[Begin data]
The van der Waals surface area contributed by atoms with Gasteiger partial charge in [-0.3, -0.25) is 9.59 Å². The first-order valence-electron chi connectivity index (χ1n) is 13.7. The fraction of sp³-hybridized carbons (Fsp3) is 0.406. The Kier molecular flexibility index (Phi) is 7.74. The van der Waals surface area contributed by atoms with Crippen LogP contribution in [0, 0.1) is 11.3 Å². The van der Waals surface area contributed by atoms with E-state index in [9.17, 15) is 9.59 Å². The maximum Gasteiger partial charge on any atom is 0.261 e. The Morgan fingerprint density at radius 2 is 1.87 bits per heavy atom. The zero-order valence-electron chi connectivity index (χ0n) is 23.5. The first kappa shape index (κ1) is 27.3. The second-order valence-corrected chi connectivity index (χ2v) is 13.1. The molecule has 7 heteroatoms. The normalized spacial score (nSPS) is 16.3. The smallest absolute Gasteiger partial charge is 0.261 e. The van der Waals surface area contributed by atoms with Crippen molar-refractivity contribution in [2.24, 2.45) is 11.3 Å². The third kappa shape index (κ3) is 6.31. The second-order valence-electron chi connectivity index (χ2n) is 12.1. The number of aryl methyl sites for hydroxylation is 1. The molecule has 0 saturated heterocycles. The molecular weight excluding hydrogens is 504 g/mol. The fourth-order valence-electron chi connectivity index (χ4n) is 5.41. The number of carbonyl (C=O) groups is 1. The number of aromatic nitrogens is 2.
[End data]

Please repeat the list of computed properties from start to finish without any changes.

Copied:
The van der Waals surface area contributed by atoms with Gasteiger partial charge in [-0.3, -0.25) is 9.59 Å². The first-order valence-electron chi connectivity index (χ1n) is 13.7. The fraction of sp³-hybridized carbons (Fsp3) is 0.406. The Kier molecular flexibility index (Phi) is 7.74. The van der Waals surface area contributed by atoms with Crippen LogP contribution in [0, 0.1) is 11.3 Å². The van der Waals surface area contributed by atoms with E-state index in [9.17, 15) is 9.59 Å². The maximum Gasteiger partial charge on any atom is 0.261 e. The Morgan fingerprint density at radius 2 is 1.87 bits per heavy atom. The zero-order valence-electron chi connectivity index (χ0n) is 23.5. The first kappa shape index (κ1) is 27.3. The second-order valence-corrected chi connectivity index (χ2v) is 13.1. The molecule has 7 heteroatoms. The normalized spacial score (nSPS) is 16.3. The smallest absolute Gasteiger partial charge is 0.261 e. The van der Waals surface area contributed by atoms with Crippen molar-refractivity contribution in [2.24, 2.45) is 11.3 Å². The third kappa shape index (κ3) is 6.31. The second-order valence-electron chi connectivity index (χ2n) is 12.1. The number of aryl methyl sites for hydroxylation is 1. The molecule has 0 saturated heterocycles. The molecular weight excluding hydrogens is 504 g/mol. The fourth-order valence-electron chi connectivity index (χ4n) is 5.41. The number of carbonyl (C=O) groups is 1. The number of aromatic nitrogens is 2.